Physical activity causing hyperactivity

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This topic contains 5 replies, has 6 voices, and was last updated by  phantasm 4 months, 3 weeks ago.

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  • #137707


    My son is 6 and was diagnosed with ADHD when he was 4. Because he’s such an active child, we’ve always encouraged physical activity and since his diagnosis, we make sure he has time in the day to burn off energy. He will play outside for hours sometimes riding bikes, jumping on the trampoline, running around with his friends and never seems to get tired. Lately I’ve noticed that when he transitions from physical activity he seems to have more energy and it’s difficult to calm him down. Has anyone else experienced this and do you have any suggestions on how to make the transition?

  • #137742

    Penny Williams

    Sounds like he’s very excitable. Occupational therapy can help with the sensory issues, hyperactivity and learning to calm and regulate.

    ADDitude Community Moderator, Parenting ADHD Coach & Author, Mom to teen w/ ADHD, LDs, and autism

  • #137749

    Dr. Eric

    I push proactive exercise to help kids with concentration.

    One of the things that I find with adults, is that when I tell them how much and how intense the activity needs to be, they think that I am exaggerating.

    They really do need a ridiculous amount of activity.

    It doesn’t make them more hyperactive, but if they are still extremely bottled up… a small burst isn’t going to do the trick, it is only going to get them revved up and ready to go more.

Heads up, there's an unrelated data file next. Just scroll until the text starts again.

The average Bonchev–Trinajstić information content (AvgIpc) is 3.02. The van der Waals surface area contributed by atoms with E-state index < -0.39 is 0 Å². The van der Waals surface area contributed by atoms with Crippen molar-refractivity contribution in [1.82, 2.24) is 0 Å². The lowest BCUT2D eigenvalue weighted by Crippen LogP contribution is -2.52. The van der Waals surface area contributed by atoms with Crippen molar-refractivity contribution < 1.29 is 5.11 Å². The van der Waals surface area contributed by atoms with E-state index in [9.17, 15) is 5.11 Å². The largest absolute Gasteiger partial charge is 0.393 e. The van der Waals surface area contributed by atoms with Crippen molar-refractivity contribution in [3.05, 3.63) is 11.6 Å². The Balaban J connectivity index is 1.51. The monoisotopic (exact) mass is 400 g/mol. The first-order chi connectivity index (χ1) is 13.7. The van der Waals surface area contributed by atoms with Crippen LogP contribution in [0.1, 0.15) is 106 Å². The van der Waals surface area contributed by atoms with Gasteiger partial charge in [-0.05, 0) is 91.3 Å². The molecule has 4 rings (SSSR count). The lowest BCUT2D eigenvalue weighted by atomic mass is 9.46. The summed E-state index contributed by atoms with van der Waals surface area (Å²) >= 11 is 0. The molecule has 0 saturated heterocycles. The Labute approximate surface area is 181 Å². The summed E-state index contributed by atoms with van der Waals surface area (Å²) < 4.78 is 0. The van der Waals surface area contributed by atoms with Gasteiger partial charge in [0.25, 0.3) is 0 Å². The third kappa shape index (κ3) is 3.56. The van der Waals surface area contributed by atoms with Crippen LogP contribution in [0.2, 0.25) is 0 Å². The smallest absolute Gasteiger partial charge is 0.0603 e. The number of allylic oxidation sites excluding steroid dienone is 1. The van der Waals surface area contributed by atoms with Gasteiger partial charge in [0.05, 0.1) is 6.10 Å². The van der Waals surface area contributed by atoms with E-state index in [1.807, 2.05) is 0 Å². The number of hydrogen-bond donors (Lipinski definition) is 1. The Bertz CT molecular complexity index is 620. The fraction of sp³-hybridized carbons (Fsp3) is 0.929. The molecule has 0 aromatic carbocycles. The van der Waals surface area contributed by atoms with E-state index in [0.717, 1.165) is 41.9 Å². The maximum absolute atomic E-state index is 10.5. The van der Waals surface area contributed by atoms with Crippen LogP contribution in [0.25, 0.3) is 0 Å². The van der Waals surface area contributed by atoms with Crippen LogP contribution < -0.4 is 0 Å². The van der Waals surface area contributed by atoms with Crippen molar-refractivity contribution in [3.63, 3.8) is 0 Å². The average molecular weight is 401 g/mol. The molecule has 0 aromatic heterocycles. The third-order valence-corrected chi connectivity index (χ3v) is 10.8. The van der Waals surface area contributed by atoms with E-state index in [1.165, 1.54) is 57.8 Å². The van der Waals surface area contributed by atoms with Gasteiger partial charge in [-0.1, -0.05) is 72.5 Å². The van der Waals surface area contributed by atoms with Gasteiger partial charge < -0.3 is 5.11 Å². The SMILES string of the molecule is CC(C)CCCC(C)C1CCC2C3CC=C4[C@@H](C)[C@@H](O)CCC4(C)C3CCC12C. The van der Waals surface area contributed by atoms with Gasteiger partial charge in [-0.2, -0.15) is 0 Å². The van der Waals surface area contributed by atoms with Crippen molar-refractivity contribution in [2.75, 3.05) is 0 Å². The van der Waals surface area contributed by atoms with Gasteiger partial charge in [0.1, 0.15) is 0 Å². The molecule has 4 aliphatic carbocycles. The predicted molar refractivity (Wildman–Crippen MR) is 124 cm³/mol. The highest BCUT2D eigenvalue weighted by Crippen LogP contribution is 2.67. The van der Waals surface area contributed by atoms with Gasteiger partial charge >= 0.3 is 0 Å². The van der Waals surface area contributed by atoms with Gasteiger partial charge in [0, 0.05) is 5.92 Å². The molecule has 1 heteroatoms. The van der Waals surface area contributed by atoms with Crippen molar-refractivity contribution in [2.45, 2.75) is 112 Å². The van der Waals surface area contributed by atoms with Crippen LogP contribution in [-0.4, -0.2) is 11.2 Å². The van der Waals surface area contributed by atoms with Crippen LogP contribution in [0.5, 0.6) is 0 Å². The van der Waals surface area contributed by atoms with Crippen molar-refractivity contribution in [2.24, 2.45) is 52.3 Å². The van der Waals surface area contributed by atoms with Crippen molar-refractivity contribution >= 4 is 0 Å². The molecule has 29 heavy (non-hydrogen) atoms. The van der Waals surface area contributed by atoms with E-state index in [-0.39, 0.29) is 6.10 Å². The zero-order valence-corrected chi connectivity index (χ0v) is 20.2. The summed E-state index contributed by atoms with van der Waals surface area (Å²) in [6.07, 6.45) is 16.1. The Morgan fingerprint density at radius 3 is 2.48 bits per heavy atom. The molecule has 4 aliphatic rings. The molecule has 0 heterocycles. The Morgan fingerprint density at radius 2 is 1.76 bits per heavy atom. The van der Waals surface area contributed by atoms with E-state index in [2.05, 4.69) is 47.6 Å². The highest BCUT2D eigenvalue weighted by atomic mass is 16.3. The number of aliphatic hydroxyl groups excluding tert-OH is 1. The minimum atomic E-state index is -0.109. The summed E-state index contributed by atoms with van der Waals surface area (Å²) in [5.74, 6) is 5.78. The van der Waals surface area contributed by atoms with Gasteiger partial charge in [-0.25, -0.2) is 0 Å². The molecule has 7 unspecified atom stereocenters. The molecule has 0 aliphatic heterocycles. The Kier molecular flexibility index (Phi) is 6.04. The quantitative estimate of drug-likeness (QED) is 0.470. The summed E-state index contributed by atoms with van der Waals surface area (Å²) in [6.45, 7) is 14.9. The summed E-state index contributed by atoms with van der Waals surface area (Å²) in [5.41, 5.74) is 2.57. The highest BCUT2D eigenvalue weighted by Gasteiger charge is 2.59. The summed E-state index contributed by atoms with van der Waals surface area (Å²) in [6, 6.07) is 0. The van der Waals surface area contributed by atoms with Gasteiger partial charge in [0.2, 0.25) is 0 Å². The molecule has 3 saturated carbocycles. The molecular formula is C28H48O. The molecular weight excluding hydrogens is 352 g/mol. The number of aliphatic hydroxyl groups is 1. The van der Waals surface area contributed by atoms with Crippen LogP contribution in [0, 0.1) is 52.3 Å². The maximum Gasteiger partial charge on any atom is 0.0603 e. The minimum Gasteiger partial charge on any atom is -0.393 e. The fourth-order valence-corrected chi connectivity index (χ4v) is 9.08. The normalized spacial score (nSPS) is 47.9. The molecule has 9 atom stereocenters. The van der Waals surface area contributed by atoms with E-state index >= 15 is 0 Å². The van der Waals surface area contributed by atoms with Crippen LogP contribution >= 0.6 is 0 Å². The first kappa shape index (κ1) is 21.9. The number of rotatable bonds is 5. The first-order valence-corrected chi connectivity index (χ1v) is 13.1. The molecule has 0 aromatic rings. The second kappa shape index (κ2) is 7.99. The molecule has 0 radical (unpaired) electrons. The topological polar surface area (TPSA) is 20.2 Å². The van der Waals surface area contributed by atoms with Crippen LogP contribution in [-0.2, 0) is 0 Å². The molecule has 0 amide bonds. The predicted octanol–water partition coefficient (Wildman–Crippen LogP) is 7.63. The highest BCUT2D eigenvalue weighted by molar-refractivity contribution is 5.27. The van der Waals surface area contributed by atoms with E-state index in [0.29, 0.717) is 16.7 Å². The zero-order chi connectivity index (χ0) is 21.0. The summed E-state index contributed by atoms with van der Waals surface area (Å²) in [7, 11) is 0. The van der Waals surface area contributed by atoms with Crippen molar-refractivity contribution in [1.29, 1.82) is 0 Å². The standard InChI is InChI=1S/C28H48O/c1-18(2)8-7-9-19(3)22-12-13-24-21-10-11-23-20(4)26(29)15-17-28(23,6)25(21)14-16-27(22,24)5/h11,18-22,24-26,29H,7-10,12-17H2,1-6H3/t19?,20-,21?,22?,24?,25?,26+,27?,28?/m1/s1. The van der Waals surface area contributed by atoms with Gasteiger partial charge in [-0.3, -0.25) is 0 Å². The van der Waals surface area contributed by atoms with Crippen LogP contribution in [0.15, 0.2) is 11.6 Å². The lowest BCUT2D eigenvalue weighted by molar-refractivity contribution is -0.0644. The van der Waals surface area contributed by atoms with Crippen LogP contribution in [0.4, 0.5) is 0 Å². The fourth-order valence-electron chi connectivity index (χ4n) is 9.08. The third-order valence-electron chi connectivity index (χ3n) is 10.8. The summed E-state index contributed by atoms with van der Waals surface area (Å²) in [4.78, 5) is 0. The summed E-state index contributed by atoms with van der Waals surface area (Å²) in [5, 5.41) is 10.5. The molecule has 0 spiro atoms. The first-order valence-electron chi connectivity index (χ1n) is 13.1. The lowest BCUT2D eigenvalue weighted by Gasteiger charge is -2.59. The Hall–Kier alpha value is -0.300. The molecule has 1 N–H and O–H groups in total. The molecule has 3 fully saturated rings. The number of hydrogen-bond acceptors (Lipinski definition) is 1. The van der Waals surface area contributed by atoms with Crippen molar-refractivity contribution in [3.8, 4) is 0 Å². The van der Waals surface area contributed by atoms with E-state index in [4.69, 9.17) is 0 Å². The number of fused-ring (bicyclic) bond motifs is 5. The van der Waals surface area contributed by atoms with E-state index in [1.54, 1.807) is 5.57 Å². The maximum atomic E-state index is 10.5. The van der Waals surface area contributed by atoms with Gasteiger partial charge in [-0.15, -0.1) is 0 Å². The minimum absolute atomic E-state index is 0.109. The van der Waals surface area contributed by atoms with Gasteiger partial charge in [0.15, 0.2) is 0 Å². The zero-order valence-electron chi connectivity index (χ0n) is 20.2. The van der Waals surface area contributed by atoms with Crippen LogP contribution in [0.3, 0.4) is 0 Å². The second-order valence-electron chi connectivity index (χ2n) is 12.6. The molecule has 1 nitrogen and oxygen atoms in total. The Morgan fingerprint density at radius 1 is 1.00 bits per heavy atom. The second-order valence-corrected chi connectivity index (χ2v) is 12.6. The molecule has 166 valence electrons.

It just has to be scheduled and regularly done to the point where it works.
    If anything, increase the intensity, even if one the weekends, where it is beyond casual play and is a real workout.
    Instead of ride arounds with friends, set-up races.

  • #140043


    Just curious if there are activities that calm him? Maybe after intense activity an activity like stretching, yoga pose, puzzles or something would help?

  • #140231


    Something to consider is his diet. Exercise is great for regulating dopamine levels, and food is good for addressing serotonin levels, specifically fat. Our brains are 60% fat. I switched to a high fat/low carb diet 20 months ago and noticed an even deeper calmness to my brain. Making sure your child is eating plenty of fat with meals/snacks should definitely help regulate serotonin levels and increase calmness. You may also want to consider skipping wheat/grains as they act just like sugar in the body. Please check out “Wheat Belly” and “Unlearn-Rethink” Facebook pages they are loaded with helpful information. Taking excellent care of our brains is vital for good mental health.

    Good Luck


  • #162644


    hello, how is your son now? is he still a hyperactive child?

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